- The federal government will deploy six teams of military medical personnel to hospitals in New York, New Jersey, Ohio, Rhode Island, Michigan and New Mexico.
- According to Health and Human Services, more than 152,000 people in the US were hospitalized with Covid as of Wednesday, an 18% increase from the previous week.
- On average, more than 1,000 hospitals nationwide are currently reporting critical staff shortages daily, according to HHS data.
President Joe Biden will announce the deployment of six teams of military medical personnel to hospitals in New York, New Jersey, Ohio, Rhode Island, Michigan and New Mexico on Thursday, a White House official said.
The deployment comes as hospitals grapple with staffing shortages as nurses and other medical personnel call ill from Omicron amid a surge of highly contagiously infected patients.
Before the widespread distribution of vaccines, Covid-19 hospitalizations are higher than last winter’s peak. According to data tracked by the Department of Health and Human Services, more than 152,000 people in the US were hospitalized with Covid as of Wednesday, an 18% increase from the previous week.
The US reported nearly 900,000 new infections on Wednesday, according to a CNBC analysis of data compiled by Johns Hopkins University, bringing more than 786,000 new cases per day – a pandemic record and a 37% increase from the previous week. ,
On average, more than 1,000 hospitals nationwide are currently reporting severe staff shortages, according to HHS data. However, this is a low number as many hospitals were not reporting their condition till Wednesday.
American College of Emergency Physicians President Dr. Gillian Schmitz said the stress on front-line workers is worse now than at any other point in the pandemic.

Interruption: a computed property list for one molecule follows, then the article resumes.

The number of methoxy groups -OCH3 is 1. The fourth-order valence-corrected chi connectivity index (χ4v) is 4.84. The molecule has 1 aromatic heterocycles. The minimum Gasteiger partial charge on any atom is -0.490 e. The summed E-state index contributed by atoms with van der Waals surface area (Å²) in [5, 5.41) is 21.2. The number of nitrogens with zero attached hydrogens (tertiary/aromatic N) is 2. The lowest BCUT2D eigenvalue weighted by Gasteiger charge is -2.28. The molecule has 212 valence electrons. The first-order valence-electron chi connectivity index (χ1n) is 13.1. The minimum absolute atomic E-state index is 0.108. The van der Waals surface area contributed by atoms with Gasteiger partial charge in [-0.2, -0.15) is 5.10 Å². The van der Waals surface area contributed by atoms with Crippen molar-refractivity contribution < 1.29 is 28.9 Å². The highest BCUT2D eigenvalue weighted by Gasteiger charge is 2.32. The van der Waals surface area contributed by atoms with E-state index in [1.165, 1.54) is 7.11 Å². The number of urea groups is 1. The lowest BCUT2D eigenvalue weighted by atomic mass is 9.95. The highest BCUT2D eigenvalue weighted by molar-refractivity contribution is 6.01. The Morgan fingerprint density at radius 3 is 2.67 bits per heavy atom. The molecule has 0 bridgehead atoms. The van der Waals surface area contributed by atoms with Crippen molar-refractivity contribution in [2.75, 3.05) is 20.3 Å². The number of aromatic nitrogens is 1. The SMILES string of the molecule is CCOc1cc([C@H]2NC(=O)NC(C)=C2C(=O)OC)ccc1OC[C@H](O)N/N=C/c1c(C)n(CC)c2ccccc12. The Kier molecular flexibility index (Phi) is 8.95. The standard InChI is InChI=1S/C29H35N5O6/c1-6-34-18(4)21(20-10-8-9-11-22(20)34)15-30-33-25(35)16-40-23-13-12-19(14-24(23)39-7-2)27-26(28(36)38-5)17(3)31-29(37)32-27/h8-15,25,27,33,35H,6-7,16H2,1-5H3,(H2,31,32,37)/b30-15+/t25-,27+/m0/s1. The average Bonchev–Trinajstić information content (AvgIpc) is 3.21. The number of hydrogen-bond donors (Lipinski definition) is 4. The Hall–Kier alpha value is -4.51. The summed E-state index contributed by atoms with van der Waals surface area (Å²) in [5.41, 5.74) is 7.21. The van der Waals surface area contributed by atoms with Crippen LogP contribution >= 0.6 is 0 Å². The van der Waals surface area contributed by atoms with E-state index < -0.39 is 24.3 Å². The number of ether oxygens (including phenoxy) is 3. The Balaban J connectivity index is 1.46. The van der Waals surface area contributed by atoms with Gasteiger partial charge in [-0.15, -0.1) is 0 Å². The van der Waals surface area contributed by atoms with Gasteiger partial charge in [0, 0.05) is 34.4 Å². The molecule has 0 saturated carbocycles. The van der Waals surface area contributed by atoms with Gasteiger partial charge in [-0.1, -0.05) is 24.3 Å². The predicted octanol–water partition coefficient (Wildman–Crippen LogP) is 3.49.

“Many places across the country are getting to the point where even their backup workers are getting sick,” Schmitz told CNBC on Wednesday. “To a large extent, the entire country is feeling the rise in cases that are affecting staffing.”
Biden announced his plans to deploy 1,000 military medical personnel to support hospitals in December as O’Micron was rapidly overtaking the Delta version. The Federal Emergency Management Agency is also providing additional hospital diversions and sending ambulances and EMS teams to help transport patients.
“It’s not enough,” Schmitz told CNBC on Wednesday. “I know everyone is trying to support as much as possible, but we have limited resources even within our national framework.”
Epidemiologists warn that the enormity of Omicron infections still threatens to overwhelm hospitals with patients, even if the variants are typically less severe than Delta.
Infectious disease experts found a study this week that Omicron patients at Kaiser Permanente Southern California were 74% less likely to need intensive care and 91% less likely to die from the virus than those who caught the Delta variant. According to the study, none of the Omicron patients required mechanical ventilation.
According to the study, the risk of hospitalization was also 52% lower for Omicron patients compared to those with Delta. The length of hospital stay for Omicron patients was also about three days shorter than for their Delta counterparts.
Kaiser Permanente Southern California provides care to more than 4.7 million people. The study, which has not yet been peer reviewed, analyzed more than 52,000 Omicron cases and nearly 17,000 Delta cases.
Doctors and nurses have warned about staff shortage for months. The American Nurses Association called on the Biden administration in September to declare the nursing shortage a national crisis.
ANA President Ernest Grant said at the time, “The country’s health care delivery system is overwhelmed, and nurses are tired and frustrated because there is no end to this persistent pandemic.” “Nurses alone cannot solve this long-standing problem and it is not our burden,” Grant said.
Acting Food and Drug Administration Commissioner Dr. Janet Woodcock told lawmakers on Tuesday that the US must ensure that hospitals and other essential services are not disrupted because people call out sick.
Woodcock testified before the Senate Health Committee on Tuesday, “It’s hard to process what’s going on right now that most people are going to get Covid.” “We need to make sure that hospitals can still function, transportation, other essential services are not disrupted while this happens.”